Michel Platini wants FIFA to focus more on football and less on politics if he is elected its next president.

Sepp Blatter tendered his resignation as Fifa president shortly after being re-elected president earlier this year and Uefa chief, Platini, is the favourite to succeed him when elections take place next February.

“We have to care about the game, not politics,” Platini told The Associated Press on Thursday, just a few hours before the start of FIFA’s executive committee in Zurich. “With me, there won’t be politics. With me, it’s about football, not politics.”

However, Platini’s critics reminded the Frenchman that he voted for Qatar to host the 2022 World Cup weeks after meeting with then-France President Nicolas Sarkozy.

Platini acknowledged that he “might have told” American officials that he would vote for the rival United States bid. However, after a November 2010 meeting, hosted by Sarkozy abnd attended by senior Qatari officials, he switched his vote to Qatar. Platini has always denied he was told to vote for Qatar by the French president.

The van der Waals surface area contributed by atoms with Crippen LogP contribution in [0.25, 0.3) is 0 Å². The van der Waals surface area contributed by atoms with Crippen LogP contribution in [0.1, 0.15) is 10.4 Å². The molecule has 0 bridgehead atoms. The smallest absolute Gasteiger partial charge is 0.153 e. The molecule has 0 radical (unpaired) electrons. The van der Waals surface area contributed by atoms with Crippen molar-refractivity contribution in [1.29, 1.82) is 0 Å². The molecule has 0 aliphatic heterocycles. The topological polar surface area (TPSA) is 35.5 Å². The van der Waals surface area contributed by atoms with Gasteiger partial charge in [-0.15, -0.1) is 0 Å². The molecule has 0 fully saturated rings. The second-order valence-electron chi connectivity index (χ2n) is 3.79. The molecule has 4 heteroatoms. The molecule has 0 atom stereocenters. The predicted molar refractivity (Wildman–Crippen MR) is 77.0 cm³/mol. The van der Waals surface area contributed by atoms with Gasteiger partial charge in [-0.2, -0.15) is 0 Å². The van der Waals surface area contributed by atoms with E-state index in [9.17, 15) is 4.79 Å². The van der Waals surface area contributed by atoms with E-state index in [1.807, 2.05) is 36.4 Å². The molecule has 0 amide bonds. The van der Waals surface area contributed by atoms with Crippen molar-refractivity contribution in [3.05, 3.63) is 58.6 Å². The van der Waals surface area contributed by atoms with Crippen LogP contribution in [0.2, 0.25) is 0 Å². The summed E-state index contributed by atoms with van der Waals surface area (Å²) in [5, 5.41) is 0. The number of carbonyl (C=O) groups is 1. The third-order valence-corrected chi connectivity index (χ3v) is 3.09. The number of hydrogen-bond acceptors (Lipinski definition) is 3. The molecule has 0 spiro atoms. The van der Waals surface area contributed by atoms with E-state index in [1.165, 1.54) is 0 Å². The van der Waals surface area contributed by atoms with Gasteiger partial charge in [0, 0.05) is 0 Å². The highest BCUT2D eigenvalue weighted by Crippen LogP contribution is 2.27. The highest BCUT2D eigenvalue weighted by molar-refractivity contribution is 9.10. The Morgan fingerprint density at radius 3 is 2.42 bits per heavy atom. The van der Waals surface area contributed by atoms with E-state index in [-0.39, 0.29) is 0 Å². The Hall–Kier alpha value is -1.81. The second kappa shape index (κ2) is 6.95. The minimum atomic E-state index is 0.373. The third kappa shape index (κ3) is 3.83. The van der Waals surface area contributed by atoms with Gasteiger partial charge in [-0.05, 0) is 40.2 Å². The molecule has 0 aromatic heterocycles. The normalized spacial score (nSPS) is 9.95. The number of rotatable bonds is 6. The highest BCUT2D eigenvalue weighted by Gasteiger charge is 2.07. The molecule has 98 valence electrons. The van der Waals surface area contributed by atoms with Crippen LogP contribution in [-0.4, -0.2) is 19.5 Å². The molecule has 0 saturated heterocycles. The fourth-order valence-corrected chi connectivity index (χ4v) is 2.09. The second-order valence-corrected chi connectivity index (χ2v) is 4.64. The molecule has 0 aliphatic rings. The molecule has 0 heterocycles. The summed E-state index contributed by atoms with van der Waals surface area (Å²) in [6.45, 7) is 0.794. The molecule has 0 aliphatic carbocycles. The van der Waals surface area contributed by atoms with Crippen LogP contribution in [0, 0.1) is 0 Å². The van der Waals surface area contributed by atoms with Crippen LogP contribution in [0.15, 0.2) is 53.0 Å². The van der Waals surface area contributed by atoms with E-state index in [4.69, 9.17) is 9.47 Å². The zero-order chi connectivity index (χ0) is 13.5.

“Sarkozy never asked me to vote for Qatar, but I knew what would be good,” he said.

Platini said one of the aims of the next president is to “restore the image of FIFA” and make sure it’s free of corruption going forward.

“A good FIFA is like a good referee, nobody speaks about it,” he said.

He said FIFA has done a lot of good to develop the game and to transform football, and stressed the importance of ridding football’s governing body of corrupt individuals.

“There are a lot of good people in the executive committee,” Platini said. “It’s just some that are corrupt. If you do something wrong, you will be taken care of.”

He talked about the absence in Zurich this week of some executive members, such as Brazilian federation president Marco Polo Del Nero, who has not left his homeland since returning to the country following the arrest of seven Fifa officials in Zurich last May.

“It’s not the first time a member doesn’t come,” Platini said. “Of course, we are in a strange situation at the moment, otherwise there wouldn’t be so many journalists here.”